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Message from LISC Flint
Our hearts and sincere condolences are with the family of George Floyd. A nation mourns with them. We watched a handcuffed, unarmed Black man in Minneapolis senselessly lose his life. The shock of this event is overwhelming. Moreover, to experience this trauma in the middle of a pandemic only adds to the tragedy.
This is not an isolated incident. History and recent experience provide too many examples of mistreatment and discrimination.
Let us just say it, at this moment there is real pain that words cannot soothe. Too many people are left feeling angry, powerless and helpless.
Yet in countless communities across the country for countless hours, Americans have assembled peacefully based on a belief in our shared humanity in order to assert and demand that we respect and love one another.
At the risk of giving too much life to opportunistic protestors, this tragedy must be more than a conversation about who looted what and where. We must move beyond the distractions and assertively address the long-term and systematic inequities that plague our communities.
LISC CEO Maurice Jones said, “Intention created the racial wealth gap. It will take intention to close it.”
We commend the plans of Mayor Neeley to address systemic racism in Flint as well as the Flint City Council resolutions that call out racism as a public health crisis and as intolerable and illegal in our criminal justice system.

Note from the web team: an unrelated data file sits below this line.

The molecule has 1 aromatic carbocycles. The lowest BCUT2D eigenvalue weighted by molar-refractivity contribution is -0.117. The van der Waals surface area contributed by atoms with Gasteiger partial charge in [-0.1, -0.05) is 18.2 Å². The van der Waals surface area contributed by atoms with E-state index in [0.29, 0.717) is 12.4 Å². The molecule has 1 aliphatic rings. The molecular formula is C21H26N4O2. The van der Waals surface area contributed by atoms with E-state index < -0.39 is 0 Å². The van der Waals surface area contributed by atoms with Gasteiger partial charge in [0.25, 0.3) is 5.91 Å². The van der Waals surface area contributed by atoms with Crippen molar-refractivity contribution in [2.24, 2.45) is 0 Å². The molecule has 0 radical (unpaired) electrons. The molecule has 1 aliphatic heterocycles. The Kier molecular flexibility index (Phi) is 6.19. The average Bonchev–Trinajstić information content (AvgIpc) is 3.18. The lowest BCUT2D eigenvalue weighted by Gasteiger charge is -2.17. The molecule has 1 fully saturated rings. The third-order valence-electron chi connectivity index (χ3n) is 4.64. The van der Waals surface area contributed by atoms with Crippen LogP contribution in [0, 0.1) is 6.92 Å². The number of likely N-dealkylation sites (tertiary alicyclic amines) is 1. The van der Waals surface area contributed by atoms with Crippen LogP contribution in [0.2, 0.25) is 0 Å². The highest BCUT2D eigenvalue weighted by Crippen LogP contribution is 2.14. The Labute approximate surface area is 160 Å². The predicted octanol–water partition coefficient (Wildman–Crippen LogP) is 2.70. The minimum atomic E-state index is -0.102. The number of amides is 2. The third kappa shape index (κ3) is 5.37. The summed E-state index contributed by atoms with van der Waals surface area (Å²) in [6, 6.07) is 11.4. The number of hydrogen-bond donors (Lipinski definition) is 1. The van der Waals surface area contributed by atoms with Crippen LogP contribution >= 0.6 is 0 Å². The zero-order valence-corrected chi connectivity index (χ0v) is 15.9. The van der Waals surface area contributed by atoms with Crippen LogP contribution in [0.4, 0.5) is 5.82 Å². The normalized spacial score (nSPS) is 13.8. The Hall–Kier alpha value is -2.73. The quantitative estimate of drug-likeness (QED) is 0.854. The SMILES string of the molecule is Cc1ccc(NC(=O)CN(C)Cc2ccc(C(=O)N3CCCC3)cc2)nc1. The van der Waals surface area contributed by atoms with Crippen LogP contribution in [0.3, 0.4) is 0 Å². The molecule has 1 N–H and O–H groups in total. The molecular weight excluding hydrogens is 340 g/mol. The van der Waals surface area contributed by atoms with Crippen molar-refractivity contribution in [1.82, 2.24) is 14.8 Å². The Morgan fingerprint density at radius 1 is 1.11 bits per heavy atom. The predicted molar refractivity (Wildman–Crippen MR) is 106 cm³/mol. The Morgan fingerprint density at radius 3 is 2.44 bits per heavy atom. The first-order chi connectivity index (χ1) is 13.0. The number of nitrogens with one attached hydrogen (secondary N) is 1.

There is a jigsaw puzzle of proven solutions to pursue including education as a poverty alleviator, quality job access, accessible healthcare, community policing and capital access via community development financial institutions (CDFIs), like LISC. CDFIs were established in response to a need to move money to people and places that need it most.
We will continue to take action and ask that you join us in the following endeavors:
We will continue to invest millions of dollars in economic development projects that provide jobs and positively affect the lives of Flint residents. We are eager to collaborate with groups that want to address proactively these and other issues important to the Flint community.
Racism is not something that is easily put behind us. As Kareem Abdul Jabbar wrote recently, it “is like dust in the air. It seems invisible — even if you’re choking on it — until you let the sun in. Then you see it’s everywhere. As long as we keep shining that light, we have a chance of cleaning it wherever it lands. But we have to stay vigilant, because it’s always still in the air."
The peaceful protests in Flint are evidence that the city is seeing the dust and shining the light. Let us be determined and keep shining the light together.